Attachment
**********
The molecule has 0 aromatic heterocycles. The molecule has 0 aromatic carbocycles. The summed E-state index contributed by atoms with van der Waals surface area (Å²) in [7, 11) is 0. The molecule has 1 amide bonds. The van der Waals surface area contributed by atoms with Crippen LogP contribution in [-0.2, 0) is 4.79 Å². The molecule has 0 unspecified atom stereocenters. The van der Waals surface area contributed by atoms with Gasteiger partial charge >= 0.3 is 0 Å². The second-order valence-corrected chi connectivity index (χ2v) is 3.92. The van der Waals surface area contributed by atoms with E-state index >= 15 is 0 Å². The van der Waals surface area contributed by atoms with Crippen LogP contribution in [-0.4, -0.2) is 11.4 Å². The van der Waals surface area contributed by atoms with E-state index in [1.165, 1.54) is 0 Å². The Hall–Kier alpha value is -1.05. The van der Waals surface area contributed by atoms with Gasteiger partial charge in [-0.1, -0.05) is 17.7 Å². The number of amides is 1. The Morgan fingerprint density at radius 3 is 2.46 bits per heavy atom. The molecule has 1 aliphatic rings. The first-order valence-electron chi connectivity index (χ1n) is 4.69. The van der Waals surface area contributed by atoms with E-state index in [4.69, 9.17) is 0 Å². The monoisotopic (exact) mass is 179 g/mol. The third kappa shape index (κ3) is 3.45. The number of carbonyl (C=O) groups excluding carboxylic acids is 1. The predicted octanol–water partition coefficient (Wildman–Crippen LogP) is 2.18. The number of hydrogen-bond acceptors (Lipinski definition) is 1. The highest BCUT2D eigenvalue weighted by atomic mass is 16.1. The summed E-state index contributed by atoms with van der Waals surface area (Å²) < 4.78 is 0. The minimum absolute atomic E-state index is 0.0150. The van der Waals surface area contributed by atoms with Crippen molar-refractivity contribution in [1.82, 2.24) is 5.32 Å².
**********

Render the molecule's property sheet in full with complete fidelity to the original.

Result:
The molecule has 0 aromatic heterocycles. The molecule has 0 aromatic carbocycles. The summed E-state index contributed by atoms with van der Waals surface area (Å²) in [7, 11) is 0. The molecule has 1 amide bonds. The van der Waals surface area contributed by atoms with Crippen LogP contribution in [-0.2, 0) is 4.79 Å². The molecule has 0 unspecified atom stereocenters. The van der Waals surface area contributed by atoms with Gasteiger partial charge >= 0.3 is 0 Å². The second-order valence-corrected chi connectivity index (χ2v) is 3.92. The van der Waals surface area contributed by atoms with E-state index >= 15 is 0 Å². The van der Waals surface area contributed by atoms with Crippen LogP contribution in [-0.4, -0.2) is 11.4 Å². The van der Waals surface area contributed by atoms with E-state index in [1.165, 1.54) is 0 Å². The Hall–Kier alpha value is -1.05. The van der Waals surface area contributed by atoms with Gasteiger partial charge in [-0.1, -0.05) is 17.7 Å². The number of amides is 1. The Morgan fingerprint density at radius 3 is 2.46 bits per heavy atom. The molecule has 1 aliphatic rings. The first-order valence-electron chi connectivity index (χ1n) is 4.69. The van der Waals surface area contributed by atoms with E-state index in [4.69, 9.17) is 0 Å². The monoisotopic (exact) mass is 179 g/mol. The third kappa shape index (κ3) is 3.45. The number of carbonyl (C=O) groups excluding carboxylic acids is 1. The predicted octanol–water partition coefficient (Wildman–Crippen LogP) is 2.18. The number of hydrogen-bond acceptors (Lipinski definition) is 1. The highest BCUT2D eigenvalue weighted by atomic mass is 16.1. The summed E-state index contributed by atoms with van der Waals surface area (Å²) < 4.78 is 0. The minimum absolute atomic E-state index is 0.0150. The van der Waals surface area contributed by atoms with Crippen molar-refractivity contribution in [1.82, 2.24) is 5.32 Å².